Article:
In a perfect world, every flying student’s first 10 hours in a powered aircraft would take place in an Aeronca Champ at a grass airstrip. And that Champ would be devoid of radios and other needless distractions. During the presolo phase, a student’s sole focus should be learning to fly the airplane—so radio communication, avionics programming, and regulation memorization can come later. And an airplane such as a Champ that was built to be a trainer and is easy to fly, but hard to fly well, is an ideal instrument.
High or low wing doesn’t much matter. Metal or fabric is unimportant. But the ideal trainer should have these three features: tandem seating, a stick, and a tailwheel.
Tandem seating puts the student on the centerline and makes it easy for him to see exactly where the nose is pointed. Slight changes in pitch, bank, and yaw become obvious when viewed from this vantage point. Tandem seating also allows the instructor to guard the controls without the student noticing. As far as the student knows, he is doing everything—but the instructor’s hands and feet are positioned and ready to take over in an instant if necessary.
A stick is desirable because it allows the student to quickly apply (and remove) full control deflection. A yoke, by nature of its clunky design, makes full deflection awkward and slow to obtain.
A tailwheel is a plus for a primary trainer because it demands rudder awareness. A student’s feet are involved from the first moment the tires start rolling on the initial training flight. That pays dividends even if the student’s future airplanes are not equipped with tailwheels. For example, during multiengine training, a tailwheel-trained pilot with lively and responsive feet will counter asymmetric thrust conditions by stepping on the correct rudder pedal reflexively. And when landing in crosswinds, a pilot with good tailwheel skills applies full control deflection without hesitation. Those who learn to fly in nosewheel airplanes equipped with mechanical linkages that eliminate adverse yaw tend to be reluctant to use full control deflection—and they get less than full aircraft performance as a result.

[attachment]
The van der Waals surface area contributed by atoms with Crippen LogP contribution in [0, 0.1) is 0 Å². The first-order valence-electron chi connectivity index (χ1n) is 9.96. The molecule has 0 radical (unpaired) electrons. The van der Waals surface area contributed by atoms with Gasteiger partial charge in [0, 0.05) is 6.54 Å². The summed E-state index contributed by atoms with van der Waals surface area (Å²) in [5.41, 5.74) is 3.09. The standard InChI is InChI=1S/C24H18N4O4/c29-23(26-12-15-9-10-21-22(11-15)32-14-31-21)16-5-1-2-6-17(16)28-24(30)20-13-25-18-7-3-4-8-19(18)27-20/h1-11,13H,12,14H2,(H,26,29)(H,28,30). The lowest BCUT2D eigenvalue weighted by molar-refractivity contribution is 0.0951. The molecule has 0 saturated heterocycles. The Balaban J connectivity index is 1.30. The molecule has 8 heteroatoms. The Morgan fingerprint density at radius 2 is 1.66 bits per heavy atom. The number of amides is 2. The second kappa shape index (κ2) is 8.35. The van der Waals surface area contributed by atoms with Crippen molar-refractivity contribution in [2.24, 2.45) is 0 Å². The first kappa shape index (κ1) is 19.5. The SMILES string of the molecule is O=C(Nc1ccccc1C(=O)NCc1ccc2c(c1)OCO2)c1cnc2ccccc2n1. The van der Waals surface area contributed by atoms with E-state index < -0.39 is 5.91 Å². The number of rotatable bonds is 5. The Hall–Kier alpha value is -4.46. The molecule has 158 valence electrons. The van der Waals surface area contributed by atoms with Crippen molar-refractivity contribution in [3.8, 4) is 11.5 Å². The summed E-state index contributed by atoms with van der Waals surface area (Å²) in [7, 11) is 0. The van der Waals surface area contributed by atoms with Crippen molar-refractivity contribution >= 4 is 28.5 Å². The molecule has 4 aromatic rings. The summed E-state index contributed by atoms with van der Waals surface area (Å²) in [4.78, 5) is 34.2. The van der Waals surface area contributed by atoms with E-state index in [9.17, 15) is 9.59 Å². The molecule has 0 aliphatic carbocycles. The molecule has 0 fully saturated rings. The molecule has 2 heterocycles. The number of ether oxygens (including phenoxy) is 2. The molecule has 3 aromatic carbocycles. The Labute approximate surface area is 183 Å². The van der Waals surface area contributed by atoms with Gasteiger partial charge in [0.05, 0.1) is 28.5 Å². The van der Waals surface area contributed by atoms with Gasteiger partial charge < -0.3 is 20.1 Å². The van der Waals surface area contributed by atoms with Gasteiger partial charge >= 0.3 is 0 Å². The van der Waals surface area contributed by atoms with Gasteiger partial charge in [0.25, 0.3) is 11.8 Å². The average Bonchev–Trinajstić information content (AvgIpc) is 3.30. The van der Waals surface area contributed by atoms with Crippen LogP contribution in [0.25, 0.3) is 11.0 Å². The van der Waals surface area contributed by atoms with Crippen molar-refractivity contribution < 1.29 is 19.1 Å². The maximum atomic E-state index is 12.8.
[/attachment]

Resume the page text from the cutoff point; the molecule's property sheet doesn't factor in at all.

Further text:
Like most of my generation, I learned to fly in a Cessna 150, an economical and rugged airplane that was built to stand up to abuse. Then, after I got a certificate, I relearned in a Champ and clipped-wing Piper Cub, airplanes with more adverse yaw, crisper stalls, and more idiosyncratic personalities—and having to “unlearn” some of my newly ingrained Cessna habits made me wish I had started in a Champ or Cub.
Many other airplanes can fit the bill. A Citabria is a more muscular Champ cousin; the de Havilland Chipmunk is regarded by the Brits as the best trainer of all time; Piper Cubs and their more modern variants (Legend Cub and Carbon Cub) have fanatically loyal followings for good reasons.
An airplane that was built to be a trainer and is easy to fly, but hard to fly well, is an ideal instrument.
Students fortunate enough to get their first 10 hours of instruction in a tailwheel airplane will have an easy time moving to the tricycle-gear trainers they’re likely to fly during their initial solos and checkrides. And those checkrides will go much more smoothly because of the experience students have had in mechanically simpler, but more demanding, tailwheel aircraft.
Some instructors advocate side-by-side seating because they can more easily see their students’ faces, communicate better in the air, and get an unobstructed view of the instrument panel. Personally, I’d rather sit behind the student so that I can see where they are looking. (The presence or absence of sweat on their necks tells me everything I need to know about how they’re feeling.) Verbal communication is easier in a side-by-side aircraft, but cockpit conversation is overrated, and most instructors talk way too much in flight. Save those kernels of wisdom for the brief and debrief.
As long as I can see the oil pressure gauge, I’m not concerned about anything else on the panel of a primary trainer. Any instructor should be able to fly such airplanes by looking outside, feeling the controls, and listening—even when broad-shouldered students block their forward view.
It’s worth repeating that the best trainers are easy to fly, but hard to fly well. They reward good technique and punish sloppiness and inattention. They lay the foundation for future aviation accomplishment and safer, smoother, and more rewarding lives in flight.
Email the author at email@example.com.